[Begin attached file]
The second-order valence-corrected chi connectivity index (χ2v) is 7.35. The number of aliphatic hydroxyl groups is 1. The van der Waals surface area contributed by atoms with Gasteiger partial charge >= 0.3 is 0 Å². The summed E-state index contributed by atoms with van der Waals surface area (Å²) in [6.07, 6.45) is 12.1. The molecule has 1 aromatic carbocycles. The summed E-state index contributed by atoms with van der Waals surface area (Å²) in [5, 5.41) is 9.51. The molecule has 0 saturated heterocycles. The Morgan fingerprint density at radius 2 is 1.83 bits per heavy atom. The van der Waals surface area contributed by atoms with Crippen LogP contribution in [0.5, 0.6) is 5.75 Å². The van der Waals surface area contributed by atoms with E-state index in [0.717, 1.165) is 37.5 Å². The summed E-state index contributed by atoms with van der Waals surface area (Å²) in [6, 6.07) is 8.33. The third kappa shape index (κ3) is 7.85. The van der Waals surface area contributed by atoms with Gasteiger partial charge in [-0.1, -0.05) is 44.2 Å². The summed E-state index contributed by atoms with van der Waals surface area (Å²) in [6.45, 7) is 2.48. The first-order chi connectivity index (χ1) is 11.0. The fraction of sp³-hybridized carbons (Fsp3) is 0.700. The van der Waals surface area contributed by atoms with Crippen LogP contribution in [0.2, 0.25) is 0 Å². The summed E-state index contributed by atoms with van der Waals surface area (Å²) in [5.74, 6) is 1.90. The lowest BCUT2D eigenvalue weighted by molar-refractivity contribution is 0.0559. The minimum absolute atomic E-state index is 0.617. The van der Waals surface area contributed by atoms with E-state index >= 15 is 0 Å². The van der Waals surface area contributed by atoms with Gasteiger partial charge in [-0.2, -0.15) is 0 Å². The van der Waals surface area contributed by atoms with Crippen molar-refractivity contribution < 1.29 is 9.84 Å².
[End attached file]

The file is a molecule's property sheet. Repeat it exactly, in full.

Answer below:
The second-order valence-corrected chi connectivity index (χ2v) is 7.35. The number of aliphatic hydroxyl groups is 1. The van der Waals surface area contributed by atoms with Gasteiger partial charge >= 0.3 is 0 Å². The summed E-state index contributed by atoms with van der Waals surface area (Å²) in [6.07, 6.45) is 12.1. The molecule has 1 aromatic carbocycles. The summed E-state index contributed by atoms with van der Waals surface area (Å²) in [5, 5.41) is 9.51. The molecule has 0 saturated heterocycles. The Morgan fingerprint density at radius 2 is 1.83 bits per heavy atom. The van der Waals surface area contributed by atoms with Crippen LogP contribution in [0.5, 0.6) is 5.75 Å². The van der Waals surface area contributed by atoms with E-state index in [0.717, 1.165) is 37.5 Å². The summed E-state index contributed by atoms with van der Waals surface area (Å²) in [6, 6.07) is 8.33. The third kappa shape index (κ3) is 7.85. The van der Waals surface area contributed by atoms with Gasteiger partial charge in [-0.1, -0.05) is 44.2 Å². The summed E-state index contributed by atoms with van der Waals surface area (Å²) in [6.45, 7) is 2.48. The first-order chi connectivity index (χ1) is 11.0. The fraction of sp³-hybridized carbons (Fsp3) is 0.700. The van der Waals surface area contributed by atoms with Crippen LogP contribution in [0.2, 0.25) is 0 Å². The summed E-state index contributed by atoms with van der Waals surface area (Å²) in [5.74, 6) is 1.90. The lowest BCUT2D eigenvalue weighted by molar-refractivity contribution is 0.0559. The minimum absolute atomic E-state index is 0.617. The van der Waals surface area contributed by atoms with E-state index >= 15 is 0 Å². The van der Waals surface area contributed by atoms with Gasteiger partial charge in [-0.2, -0.15) is 0 Å². The van der Waals surface area contributed by atoms with Crippen molar-refractivity contribution < 1.29 is 9.84 Å².